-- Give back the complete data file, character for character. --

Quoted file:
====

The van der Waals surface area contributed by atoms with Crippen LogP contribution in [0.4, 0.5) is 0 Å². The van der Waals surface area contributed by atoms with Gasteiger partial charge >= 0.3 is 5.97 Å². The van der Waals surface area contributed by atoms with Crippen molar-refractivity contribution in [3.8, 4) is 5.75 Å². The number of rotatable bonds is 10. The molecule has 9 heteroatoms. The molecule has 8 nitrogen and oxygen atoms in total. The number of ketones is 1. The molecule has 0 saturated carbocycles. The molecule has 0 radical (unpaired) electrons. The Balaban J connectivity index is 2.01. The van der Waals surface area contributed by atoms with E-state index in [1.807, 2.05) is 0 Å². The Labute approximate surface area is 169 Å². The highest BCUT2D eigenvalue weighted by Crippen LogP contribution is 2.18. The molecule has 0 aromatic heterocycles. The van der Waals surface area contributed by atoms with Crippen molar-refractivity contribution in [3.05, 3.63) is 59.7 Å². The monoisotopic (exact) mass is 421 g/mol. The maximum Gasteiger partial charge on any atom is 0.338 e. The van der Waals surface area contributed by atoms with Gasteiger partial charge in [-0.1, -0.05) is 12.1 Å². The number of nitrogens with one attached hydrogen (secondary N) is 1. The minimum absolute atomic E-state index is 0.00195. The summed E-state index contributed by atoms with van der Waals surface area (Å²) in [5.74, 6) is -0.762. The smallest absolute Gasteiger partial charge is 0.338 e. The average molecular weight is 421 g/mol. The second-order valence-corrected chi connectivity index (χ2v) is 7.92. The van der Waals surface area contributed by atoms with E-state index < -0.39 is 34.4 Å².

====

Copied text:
The van der Waals surface area contributed by atoms with Crippen LogP contribution in [0.4, 0.5) is 0 Å². The van der Waals surface area contributed by atoms with Gasteiger partial charge >= 0.3 is 5.97 Å². The van der Waals surface area contributed by atoms with Crippen molar-refractivity contribution in [3.8, 4) is 5.75 Å². The number of rotatable bonds is 10. The molecule has 9 heteroatoms. The molecule has 8 nitrogen and oxygen atoms in total. The number of ketones is 1. The molecule has 0 saturated carbocycles. The molecule has 0 radical (unpaired) electrons. The Balaban J connectivity index is 2.01. The van der Waals surface area contributed by atoms with E-state index in [1.807, 2.05) is 0 Å². The Labute approximate surface area is 169 Å². The highest BCUT2D eigenvalue weighted by Crippen LogP contribution is 2.18. The molecule has 0 aromatic heterocycles. The van der Waals surface area contributed by atoms with Crippen molar-refractivity contribution in [3.05, 3.63) is 59.7 Å². The monoisotopic (exact) mass is 421 g/mol. The maximum Gasteiger partial charge on any atom is 0.338 e. The van der Waals surface area contributed by atoms with Gasteiger partial charge in [-0.1, -0.05) is 12.1 Å². The number of nitrogens with one attached hydrogen (secondary N) is 1. The minimum absolute atomic E-state index is 0.00195. The summed E-state index contributed by atoms with van der Waals surface area (Å²) in [5.74, 6) is -0.762. The smallest absolute Gasteiger partial charge is 0.338 e. The average molecular weight is 421 g/mol. The second-order valence-corrected chi connectivity index (χ2v) is 7.92. The van der Waals surface area contributed by atoms with E-state index < -0.39 is 34.4 Å².